In response to the financial crisis, the Malaysian government redirected funding to domestic provision, significantly increasing the number of universities and colleges – both public and private – and introducing initiatives designed to transform the country into a developed knowledge-based economy. The government also encouraged the building of partnerships with foreign institutions of higher education. The goal of this internationalization strategy was twofold: to offer more educational opportunities for Malaysians domestically through transnational education programs and to attract international students. Ultimately, the government wants to establish the country as a regional hub for higher education in Southeast Asia, with a goal of attracting 200,000 international students by 2020.

Today, Malaysia is among the biggest markets for transnational education (TNE) provision and the biggest overall for UK providers with some 48,225 students studying towards a UK qualification in Malaysia in 2010, almost four times the number of Malaysian students in the UK. According to the Malaysian Qualifications Authority, there were a total of 563 accredited foreign programs (15 percent of all programs in Malaysia) in 2012. The top three countries providing TNE programs are the UK, Australia and the United States.

Currently, there are close to

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100,000 international students enrolled in Malaysia-based institutions of higher education, more than double the 2007 total. The top five places of origin in 2010 were Iran (11,823), China (10,214), Indonesia (9,889), Yemen (5,866) and Nigeria (5,817). The large number of students from Islamic countries and Africa is due in large part to cultural and religious similarities and lower fees compared to universities in Europe and the United States. The appeal of Malaysia as an international study destination among Muslim students has also picked up significantly since the beginning of the ‘Arab Spring’ in 2010.

Among Malaysian students abroad, the top destination countries in 2010 were Australia (20,943), the United Kingdom (13,796), Egypt (8,611), the United States (6,100), and Indonesia (5,588), according to information supplied to the Institute of International Education by the Ministry of Higher Education.


Why study in Malaysia

1.    Market potential

The Malaysian education and training market is a priority market for UKTI Education owing to:

2.    Large-scale education and training opportunities in 2015/16

Malaysia is a UKTI Education priority market and a Malaysian high value education and training opportunity has been identified based on the following areas:

  1. Supporting capacity building in the higher education (HE) sector
  2. Improving the quality and quantity of industry-led TVET provision
  3. English language training for graduates and for business
  4. Increasing private and international school provision in areas of urban development and supporting the transformation of the school system

3.    Additional market information

Economic context

Malaysia is a rising regional and international player economically and is seen as a model of growth and stability with a vibrant economy. In 2013, GDP was $313.2 billion with an average annual GDP growth rate of 4.7%. Malaysia presents opportunities for both trade and investment and is a good entry point to the wider Association of Southeast Asian Nations (ASEAN) market.

Education sector overview

Malaysia’s goal is to reach developed nation status by 2020 and it has published an Economic Transformation Programme (ETP) to support this. Education and human capital development feature heavily in the ETP, which targets the creation of 3.3 million jobs with the aim to ensure 50% of the workforce is recognised as skilled.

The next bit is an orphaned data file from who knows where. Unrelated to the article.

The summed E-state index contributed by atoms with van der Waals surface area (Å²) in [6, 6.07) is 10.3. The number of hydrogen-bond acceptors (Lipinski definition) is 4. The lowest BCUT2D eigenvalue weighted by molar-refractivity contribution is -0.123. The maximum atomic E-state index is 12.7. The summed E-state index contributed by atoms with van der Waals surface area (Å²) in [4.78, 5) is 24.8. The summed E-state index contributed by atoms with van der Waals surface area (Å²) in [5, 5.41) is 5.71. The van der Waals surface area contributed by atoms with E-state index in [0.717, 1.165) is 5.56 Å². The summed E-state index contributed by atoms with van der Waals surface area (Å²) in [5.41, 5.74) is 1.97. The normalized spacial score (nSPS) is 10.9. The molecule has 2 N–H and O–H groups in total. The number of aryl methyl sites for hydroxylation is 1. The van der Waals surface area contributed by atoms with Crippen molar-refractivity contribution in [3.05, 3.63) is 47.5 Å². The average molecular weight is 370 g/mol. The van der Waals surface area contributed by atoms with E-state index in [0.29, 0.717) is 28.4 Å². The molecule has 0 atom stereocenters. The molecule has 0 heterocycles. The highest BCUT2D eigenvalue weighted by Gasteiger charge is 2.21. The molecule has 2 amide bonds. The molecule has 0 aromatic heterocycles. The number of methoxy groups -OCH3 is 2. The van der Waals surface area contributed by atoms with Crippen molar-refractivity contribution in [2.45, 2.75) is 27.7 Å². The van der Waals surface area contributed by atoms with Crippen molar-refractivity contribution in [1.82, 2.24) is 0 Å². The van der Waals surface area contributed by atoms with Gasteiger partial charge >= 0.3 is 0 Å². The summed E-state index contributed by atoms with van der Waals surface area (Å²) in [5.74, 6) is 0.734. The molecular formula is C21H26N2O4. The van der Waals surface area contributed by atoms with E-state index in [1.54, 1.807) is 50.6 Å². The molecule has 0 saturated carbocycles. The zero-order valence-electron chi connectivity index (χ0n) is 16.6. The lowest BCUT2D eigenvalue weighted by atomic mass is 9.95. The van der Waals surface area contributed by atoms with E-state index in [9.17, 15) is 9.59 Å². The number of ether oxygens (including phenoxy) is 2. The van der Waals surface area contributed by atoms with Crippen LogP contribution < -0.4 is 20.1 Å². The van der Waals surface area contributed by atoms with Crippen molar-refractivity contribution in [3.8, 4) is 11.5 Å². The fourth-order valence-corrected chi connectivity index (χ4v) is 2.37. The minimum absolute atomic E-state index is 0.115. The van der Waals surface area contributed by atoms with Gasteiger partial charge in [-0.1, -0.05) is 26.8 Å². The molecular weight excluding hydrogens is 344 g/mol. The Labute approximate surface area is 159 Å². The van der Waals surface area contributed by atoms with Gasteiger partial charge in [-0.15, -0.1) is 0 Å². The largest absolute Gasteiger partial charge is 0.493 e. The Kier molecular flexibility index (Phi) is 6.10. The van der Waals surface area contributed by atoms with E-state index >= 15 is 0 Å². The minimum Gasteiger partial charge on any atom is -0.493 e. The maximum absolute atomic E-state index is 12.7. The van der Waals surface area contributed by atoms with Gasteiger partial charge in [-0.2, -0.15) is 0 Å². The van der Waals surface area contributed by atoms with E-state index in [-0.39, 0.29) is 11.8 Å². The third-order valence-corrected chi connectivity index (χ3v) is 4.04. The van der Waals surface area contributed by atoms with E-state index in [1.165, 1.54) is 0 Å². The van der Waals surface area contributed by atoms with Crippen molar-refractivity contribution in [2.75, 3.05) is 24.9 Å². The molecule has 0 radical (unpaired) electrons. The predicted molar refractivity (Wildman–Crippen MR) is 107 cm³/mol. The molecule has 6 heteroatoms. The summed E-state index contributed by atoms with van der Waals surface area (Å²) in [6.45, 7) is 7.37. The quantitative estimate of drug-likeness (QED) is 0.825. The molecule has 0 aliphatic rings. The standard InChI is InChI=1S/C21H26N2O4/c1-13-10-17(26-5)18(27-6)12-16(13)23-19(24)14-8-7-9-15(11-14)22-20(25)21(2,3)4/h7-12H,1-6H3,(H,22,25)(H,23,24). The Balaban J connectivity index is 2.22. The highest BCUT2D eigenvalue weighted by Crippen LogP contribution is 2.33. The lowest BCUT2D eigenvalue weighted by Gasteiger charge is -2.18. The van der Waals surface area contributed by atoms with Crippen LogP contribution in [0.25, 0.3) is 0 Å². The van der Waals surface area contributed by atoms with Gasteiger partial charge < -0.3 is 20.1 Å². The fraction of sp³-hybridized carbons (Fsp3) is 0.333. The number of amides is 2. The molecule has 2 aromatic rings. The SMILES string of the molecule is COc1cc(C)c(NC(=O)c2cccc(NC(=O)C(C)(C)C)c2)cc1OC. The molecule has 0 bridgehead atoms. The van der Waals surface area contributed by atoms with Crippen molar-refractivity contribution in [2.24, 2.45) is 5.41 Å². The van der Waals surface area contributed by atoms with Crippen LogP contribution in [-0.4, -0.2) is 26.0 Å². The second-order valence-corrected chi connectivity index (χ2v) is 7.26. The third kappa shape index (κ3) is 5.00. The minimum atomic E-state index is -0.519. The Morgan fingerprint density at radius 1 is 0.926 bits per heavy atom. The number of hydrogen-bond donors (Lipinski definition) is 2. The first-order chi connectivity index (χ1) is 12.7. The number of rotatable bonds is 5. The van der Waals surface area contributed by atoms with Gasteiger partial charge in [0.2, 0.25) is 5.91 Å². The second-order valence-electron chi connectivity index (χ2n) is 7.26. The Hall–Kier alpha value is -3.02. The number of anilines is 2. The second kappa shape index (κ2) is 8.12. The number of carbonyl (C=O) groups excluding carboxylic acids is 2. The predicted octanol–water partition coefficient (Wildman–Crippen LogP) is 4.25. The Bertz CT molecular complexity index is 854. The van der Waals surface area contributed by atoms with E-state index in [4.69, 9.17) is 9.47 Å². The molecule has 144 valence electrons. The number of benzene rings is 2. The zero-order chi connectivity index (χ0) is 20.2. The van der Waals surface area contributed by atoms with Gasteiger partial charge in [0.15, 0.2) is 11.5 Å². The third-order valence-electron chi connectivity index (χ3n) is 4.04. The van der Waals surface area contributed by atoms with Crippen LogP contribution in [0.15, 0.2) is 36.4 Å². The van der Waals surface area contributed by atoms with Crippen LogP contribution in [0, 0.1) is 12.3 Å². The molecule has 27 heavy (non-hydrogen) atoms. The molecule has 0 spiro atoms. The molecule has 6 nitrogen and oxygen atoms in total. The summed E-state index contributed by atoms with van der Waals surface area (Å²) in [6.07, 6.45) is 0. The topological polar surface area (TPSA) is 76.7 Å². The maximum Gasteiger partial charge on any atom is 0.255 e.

Malaysia has also published The National Education Blueprint (2013-2025), covering pre-school to upper secondary education and identifying 11 operational and strategic shifts to transform the education system. Under the national education system, the government provides 11 years of free primary and secondary education via a common national curriculum. Further education is subject to the individual’s academic performance and financial capability with school leavers choosing to continue their education in schools to obtain a pre-university qualification, or further their education at public or private tertiary or higher institutions. The UK is already contributing to Malaysia’s education goals, with a number of highly-regarded UK schools, colleges and universities having opened campuses in Malaysia.

Education System in Malaysia

Education plays an important role for Malaysia in building a resilient nation, encouraging the creation of a just society, and maintaining sustainable economic growth. It is also through education that a country can develop global competitiveness, build a K-economy, and maintain sustainable environmental development. Education in Malaysia is overseen by the Ministry of Education (Kementerian Pendidikan). Although education is the responsibility of the federal government, each state and federal territory has an Education Department to co-ordinate educational matters in its territory. The main legislation governing education is the Education Act of 1996.

Under the Malaysia Education Blueprint 2013-2025, the education system will focus on making changes to structural elements that are in line with international best practices of high- performing education systems. In preparing students for the demands of the future, structural adjustments across each phase of education will be made and resources maximised to provide the very best to Malaysians of all levels. To realise the aim of becoming a centre of educational excellence, the government has allocated more than 20% of the national budget for education and training. Among the nation’s goals are to: ensure that 40% of the 17-24 years age group will have tertiary education; provide primary school education for all children; ensure that 60% of public university lecturers possess PhD qualifications; and have 150,000 international students studying at higher educational institutions by 2015. Currently, Malaysia is already a popular destination for international students with a world ranking of 11th place in terms of the enrolment of international students.